Democratic impeachment investigators looking at whether Trump misled Mueller

Democrats are looking into President TrumpDonald John TrumpMnuchin knocks Greta Thunberg's activism: Study economics and then 'come back' to us The Hill's Morning Report - House prosecutes Trump as 'lawless,' 'corrupt' What to watch for on Day 3 of Senate impeachment trial MORE’s potential obstruction of former special counsel Robert MuellerRobert (Bob) Swan MuellerSchiff: Trump acquittal in Senate trial would not signal a 'failure' Jeffries blasts Trump for attack on Thunberg at impeachment hearing Live coverage: House Judiciary to vote on impeachment after surprise delay MORE’s probe, including whether the president misled Mueller, as part of the impeachment inquiry, a House Judiciary Committee counsel told a panel of federal circuit court judges on Monday.

House Democrats, who have repeatedly pushed for the urgent release of redacted grand jury materials stemming from Mueller’s probe into Russia’s interference in the 2016 election, made the case for the documents’ continued relevance, even as the impeachment inquiry zeroes in on Trump’s dealings with Ukraine. 

In arguments before a panel of appellate judges of the D.C. Circuit Court, House attorney Douglas Letter cited the grand jury testimony of Trump’s former campaign chairman Paul ManafortPaul John ManafortDOJ releases new tranche of Mueller witness documents Treasury adviser pleads guilty to making unauthorized disclosures in case involving Manafort DOJ argues Democrats no longer need Mueller documents after impeachment vote MORE in particular. Manafort’s statements could shed light on whether written responses Trump provided to the special counsel were untruthful, Letter said.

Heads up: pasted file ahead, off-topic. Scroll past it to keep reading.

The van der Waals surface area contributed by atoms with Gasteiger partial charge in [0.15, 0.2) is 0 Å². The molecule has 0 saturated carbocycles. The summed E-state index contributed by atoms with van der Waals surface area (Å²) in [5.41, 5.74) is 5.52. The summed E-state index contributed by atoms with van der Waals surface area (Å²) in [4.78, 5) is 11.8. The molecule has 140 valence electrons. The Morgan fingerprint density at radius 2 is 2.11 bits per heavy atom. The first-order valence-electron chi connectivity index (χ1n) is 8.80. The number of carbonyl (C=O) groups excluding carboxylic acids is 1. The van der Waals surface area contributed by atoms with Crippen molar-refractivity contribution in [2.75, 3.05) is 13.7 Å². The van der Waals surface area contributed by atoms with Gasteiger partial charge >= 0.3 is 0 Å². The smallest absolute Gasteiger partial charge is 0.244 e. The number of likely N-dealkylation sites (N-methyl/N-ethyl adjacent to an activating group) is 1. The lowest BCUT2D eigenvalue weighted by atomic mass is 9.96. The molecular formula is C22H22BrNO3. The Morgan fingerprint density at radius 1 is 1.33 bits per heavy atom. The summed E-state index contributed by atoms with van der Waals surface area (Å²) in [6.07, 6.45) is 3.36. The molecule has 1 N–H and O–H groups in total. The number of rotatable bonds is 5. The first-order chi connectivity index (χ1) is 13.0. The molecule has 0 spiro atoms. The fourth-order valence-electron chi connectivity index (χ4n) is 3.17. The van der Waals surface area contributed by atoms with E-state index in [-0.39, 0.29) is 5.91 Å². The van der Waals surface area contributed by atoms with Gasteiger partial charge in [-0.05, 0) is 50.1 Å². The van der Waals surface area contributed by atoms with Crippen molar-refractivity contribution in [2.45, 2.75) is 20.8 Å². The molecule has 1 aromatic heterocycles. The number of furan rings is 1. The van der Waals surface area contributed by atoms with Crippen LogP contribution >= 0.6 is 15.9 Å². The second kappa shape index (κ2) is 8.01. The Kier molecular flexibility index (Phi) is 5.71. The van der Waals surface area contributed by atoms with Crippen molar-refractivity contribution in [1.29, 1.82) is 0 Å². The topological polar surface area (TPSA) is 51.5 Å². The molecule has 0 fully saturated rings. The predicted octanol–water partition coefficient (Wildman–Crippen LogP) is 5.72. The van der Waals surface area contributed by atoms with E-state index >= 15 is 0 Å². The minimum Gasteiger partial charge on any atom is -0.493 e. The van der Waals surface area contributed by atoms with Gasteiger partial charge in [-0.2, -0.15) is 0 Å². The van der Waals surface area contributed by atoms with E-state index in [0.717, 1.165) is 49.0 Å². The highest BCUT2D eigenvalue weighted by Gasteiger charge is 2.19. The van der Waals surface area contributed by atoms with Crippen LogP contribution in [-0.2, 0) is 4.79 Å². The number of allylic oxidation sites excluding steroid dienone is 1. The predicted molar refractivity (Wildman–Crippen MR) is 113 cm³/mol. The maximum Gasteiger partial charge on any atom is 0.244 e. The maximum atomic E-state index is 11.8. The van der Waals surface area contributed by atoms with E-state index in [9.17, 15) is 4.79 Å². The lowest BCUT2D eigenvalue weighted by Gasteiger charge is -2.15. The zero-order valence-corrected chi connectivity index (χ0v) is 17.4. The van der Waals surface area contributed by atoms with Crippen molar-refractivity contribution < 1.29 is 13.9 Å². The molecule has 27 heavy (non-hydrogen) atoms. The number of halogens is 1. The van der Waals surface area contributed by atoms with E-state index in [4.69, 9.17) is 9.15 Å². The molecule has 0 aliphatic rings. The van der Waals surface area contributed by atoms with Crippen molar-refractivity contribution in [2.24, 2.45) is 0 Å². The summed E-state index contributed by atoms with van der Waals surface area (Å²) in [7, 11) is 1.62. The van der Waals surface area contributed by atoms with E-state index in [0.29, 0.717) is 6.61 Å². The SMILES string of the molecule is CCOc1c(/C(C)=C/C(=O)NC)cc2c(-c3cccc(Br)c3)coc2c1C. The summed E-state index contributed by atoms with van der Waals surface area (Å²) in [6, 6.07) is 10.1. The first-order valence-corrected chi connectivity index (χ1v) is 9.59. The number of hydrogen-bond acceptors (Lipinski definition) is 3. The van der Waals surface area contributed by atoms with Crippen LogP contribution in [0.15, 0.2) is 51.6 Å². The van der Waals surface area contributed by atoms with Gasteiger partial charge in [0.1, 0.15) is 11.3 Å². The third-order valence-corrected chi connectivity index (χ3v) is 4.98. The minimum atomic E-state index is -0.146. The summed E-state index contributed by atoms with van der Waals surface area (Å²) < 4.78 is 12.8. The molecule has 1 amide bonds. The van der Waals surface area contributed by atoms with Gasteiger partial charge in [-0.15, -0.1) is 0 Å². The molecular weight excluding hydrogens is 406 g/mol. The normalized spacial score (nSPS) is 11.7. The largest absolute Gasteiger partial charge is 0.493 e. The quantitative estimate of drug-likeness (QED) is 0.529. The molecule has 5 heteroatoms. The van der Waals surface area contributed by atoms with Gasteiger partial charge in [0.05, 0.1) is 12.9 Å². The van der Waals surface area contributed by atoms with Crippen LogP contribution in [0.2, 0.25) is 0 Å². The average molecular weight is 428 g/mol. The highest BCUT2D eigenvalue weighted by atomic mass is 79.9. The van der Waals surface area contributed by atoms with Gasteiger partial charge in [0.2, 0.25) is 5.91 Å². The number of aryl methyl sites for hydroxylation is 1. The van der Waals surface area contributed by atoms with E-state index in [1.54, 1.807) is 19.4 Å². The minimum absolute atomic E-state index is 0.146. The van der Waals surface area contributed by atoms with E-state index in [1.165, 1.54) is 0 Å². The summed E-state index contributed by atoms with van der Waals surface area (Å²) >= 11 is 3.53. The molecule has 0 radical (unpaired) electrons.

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Trump told Mueller he didn't recall discussing WikiLeaks with Roger StoneRoger Jason StoneAuthorities prepared to hand over Roger Stone records to media: report Bannon: 'We need the Republican establishment on board' to reelect Trump 2019 in Photos: 35 pictures in politics MORE, who was convicted of lying to Congress last week. 

But during Stone’s trial, Manafort’s deputy Rick GatesRick GatesDC attorney general sues inaugural committee over funds spent on Trump property Treasury adviser pleads guilty to making unauthorized disclosures in case involving Manafort Vin Weber returns to lobbying firm Mercury MORE testified that Trump and Stone had a phone conversation following WikiLeaks' publication of emails stolen from the Democratic National Committee. Afterwards, Trump told Gates that more information was coming, Gates testified.

Letter on Monday doubled down on an argument House Democrats made in a September filing in D.C. District Court that redacted grand jury testimony from Manafort and Gates “have direct bearing on whether the president was untruthful” to the special counsel.

The former special counsel’s 448-page report contains redacted passages detailing information gleaned during grand jury proceedings. The House Judiciary Committee is seeking a judicial order to lift the redactions. 

The D.C. Circuit Court last month granted the Justice Department’s request to temporarily block the release of grand jury materials while the case plays out in court.

Updated at 1:44 p.m.